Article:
Vitamin E is a group of compounds that include tocopherols and tocotrienols. The structure of each compound in this family include a chromane double ring with a hydroxyl group and a hydrophobic side chain. The chromane double ring with the hydroxyl group can donate an H+ ion to reduce free radicals (antioxidant properties) and the hydrophobic chain allows to pass through phospholipid membranes. Vitamin E is present in a variety of foods including wheat. Lachman et. al was able to assess the Vitamin E content in color-grained wheat, tritordeum, and barley.
In their analysis, Lachman et. al obtained their samples from Agricultural Research Institute Kroměříž, Ltd., Czech Republic. Their samples were harvested in 2014 and 2015. The samples were prepared using a modification to a method presented in Sánchez-Machado, López-Cervantes, and Ríos Vázquez (2006). Steps in the sample preparation included, but not limited to, homogenization, rapid cooling, and evaporation steps. After sample preparation, the samples were analyzed using HPLC with fluorescence detection. The analytical conditions included using a Develosil RPAQUEOUS, 5 µm (4.5 mm x 250 mm) as the analytical column, and a mobile phase comprising of H2O and methanol at 3 to 97 ratio (v:v).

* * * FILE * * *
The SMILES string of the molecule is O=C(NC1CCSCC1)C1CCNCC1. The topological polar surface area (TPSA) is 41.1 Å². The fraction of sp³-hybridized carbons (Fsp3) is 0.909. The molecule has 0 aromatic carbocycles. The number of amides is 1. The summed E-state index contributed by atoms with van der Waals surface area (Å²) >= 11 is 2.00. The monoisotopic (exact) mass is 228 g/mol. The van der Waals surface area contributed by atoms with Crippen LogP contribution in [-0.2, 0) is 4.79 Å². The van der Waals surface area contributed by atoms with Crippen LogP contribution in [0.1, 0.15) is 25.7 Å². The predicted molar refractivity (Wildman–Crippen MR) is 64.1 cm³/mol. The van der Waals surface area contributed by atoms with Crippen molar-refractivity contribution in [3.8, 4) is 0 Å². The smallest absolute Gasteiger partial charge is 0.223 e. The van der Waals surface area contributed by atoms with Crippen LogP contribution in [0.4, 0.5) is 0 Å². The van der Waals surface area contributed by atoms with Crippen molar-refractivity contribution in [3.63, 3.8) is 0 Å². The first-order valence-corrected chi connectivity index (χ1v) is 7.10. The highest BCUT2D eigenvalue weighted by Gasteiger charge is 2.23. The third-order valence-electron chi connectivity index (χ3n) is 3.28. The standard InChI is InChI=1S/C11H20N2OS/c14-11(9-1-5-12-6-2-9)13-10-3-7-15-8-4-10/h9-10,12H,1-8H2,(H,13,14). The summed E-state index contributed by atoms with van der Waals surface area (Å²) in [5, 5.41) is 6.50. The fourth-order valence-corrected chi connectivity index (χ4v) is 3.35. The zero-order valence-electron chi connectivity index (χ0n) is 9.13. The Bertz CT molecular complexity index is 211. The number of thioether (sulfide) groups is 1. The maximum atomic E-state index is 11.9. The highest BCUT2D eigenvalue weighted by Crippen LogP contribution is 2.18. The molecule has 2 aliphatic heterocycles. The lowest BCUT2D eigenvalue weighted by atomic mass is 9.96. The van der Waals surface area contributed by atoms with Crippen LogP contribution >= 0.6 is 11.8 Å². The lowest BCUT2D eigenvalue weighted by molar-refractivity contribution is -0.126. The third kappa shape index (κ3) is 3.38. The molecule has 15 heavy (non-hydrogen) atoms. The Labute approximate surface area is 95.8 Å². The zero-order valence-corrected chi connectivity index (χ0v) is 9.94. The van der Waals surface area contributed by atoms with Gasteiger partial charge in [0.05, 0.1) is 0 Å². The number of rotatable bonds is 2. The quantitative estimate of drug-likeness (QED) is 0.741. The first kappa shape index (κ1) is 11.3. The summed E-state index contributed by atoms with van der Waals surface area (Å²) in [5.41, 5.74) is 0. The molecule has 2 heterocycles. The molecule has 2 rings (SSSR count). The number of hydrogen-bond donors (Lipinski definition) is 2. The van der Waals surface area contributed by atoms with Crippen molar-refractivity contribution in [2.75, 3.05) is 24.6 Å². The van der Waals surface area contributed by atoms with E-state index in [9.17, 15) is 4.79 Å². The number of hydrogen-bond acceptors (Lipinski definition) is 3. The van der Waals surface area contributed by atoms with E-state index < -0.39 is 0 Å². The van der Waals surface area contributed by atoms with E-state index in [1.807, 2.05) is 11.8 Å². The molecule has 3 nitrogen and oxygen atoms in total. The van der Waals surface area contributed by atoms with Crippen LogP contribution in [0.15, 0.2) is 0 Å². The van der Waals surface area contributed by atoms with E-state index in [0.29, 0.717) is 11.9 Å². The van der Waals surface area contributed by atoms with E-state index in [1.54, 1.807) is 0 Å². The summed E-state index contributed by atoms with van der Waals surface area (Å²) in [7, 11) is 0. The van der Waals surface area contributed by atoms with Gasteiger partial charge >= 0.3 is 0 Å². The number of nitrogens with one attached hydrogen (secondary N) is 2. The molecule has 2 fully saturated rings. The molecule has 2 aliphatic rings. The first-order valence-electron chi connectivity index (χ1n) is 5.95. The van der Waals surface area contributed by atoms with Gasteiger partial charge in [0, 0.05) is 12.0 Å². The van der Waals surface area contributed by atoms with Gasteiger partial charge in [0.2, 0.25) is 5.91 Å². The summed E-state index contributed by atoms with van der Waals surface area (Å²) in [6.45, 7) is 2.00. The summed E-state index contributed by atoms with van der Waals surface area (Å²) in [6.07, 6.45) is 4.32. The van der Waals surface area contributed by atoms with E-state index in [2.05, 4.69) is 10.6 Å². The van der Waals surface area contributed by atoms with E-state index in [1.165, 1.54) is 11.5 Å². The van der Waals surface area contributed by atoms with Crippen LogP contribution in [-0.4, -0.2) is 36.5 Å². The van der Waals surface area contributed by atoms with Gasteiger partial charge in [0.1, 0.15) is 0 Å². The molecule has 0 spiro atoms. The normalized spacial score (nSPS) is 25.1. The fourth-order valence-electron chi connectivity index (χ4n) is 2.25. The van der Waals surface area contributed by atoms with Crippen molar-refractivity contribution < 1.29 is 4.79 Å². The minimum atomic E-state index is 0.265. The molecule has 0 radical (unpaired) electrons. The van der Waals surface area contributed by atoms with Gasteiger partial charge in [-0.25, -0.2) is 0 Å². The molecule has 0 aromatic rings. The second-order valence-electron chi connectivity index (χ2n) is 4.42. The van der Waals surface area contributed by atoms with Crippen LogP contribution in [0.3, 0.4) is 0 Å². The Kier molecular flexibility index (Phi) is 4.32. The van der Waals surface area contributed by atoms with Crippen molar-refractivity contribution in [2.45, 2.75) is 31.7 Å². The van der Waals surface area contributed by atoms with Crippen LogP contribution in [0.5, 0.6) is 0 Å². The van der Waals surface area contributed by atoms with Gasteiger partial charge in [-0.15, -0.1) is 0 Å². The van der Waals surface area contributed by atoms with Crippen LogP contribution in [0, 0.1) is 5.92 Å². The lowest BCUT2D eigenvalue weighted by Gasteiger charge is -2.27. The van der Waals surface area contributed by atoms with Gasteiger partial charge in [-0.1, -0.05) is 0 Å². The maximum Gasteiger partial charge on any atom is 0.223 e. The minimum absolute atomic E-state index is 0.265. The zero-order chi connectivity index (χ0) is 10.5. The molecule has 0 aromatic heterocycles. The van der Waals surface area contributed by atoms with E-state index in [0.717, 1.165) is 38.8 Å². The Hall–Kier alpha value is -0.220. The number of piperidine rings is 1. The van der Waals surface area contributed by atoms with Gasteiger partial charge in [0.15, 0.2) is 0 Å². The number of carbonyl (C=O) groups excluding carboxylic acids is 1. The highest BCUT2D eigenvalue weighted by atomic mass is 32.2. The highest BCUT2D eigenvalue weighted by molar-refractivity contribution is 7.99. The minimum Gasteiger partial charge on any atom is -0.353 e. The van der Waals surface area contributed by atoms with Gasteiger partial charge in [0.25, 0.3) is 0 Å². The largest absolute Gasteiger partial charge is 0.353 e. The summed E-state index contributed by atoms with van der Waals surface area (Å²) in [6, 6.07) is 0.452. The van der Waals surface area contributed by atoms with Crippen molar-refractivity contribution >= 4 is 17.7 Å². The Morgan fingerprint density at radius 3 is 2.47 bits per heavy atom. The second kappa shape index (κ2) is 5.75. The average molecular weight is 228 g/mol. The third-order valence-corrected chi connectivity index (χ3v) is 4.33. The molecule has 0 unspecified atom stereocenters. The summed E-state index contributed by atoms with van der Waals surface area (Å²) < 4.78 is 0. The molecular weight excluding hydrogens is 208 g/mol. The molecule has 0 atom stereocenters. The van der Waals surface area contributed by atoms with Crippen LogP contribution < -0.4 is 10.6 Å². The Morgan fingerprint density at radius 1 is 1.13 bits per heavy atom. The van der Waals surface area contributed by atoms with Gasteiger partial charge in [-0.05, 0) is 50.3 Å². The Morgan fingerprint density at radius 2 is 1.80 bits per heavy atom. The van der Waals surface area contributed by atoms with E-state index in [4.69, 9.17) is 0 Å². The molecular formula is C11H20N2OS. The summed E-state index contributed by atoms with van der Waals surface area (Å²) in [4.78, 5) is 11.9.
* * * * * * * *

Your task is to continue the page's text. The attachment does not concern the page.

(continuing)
Analysis of Vitamin E in the tested samples revealed some evidence of seasonal effects in addition to genomic differences. It was revealed that: (1) there was higher amounts of Vitamin E in the spring
1. Jaromír Lachman, Alena Hejtmánková, Matyáš Orsák, Marek Popov, Petr Martinek, Tocotrienols and tocopherols in colored-grain wheat, tritordeum and barley, Food Chemistry, Volume 240, 2018, Pages 725-735, ISSN 0308-8146, https://doi.org/10.1016/j.foodchem.2017.07.123.
2. D.I. Sánchez-Machado, J. López-Cervantes, N.J. Ríos Vázquez, High-performance liquid chromatography method to measure α- and γ-tocopherol in leaves, flowers and fresh beans from Moringa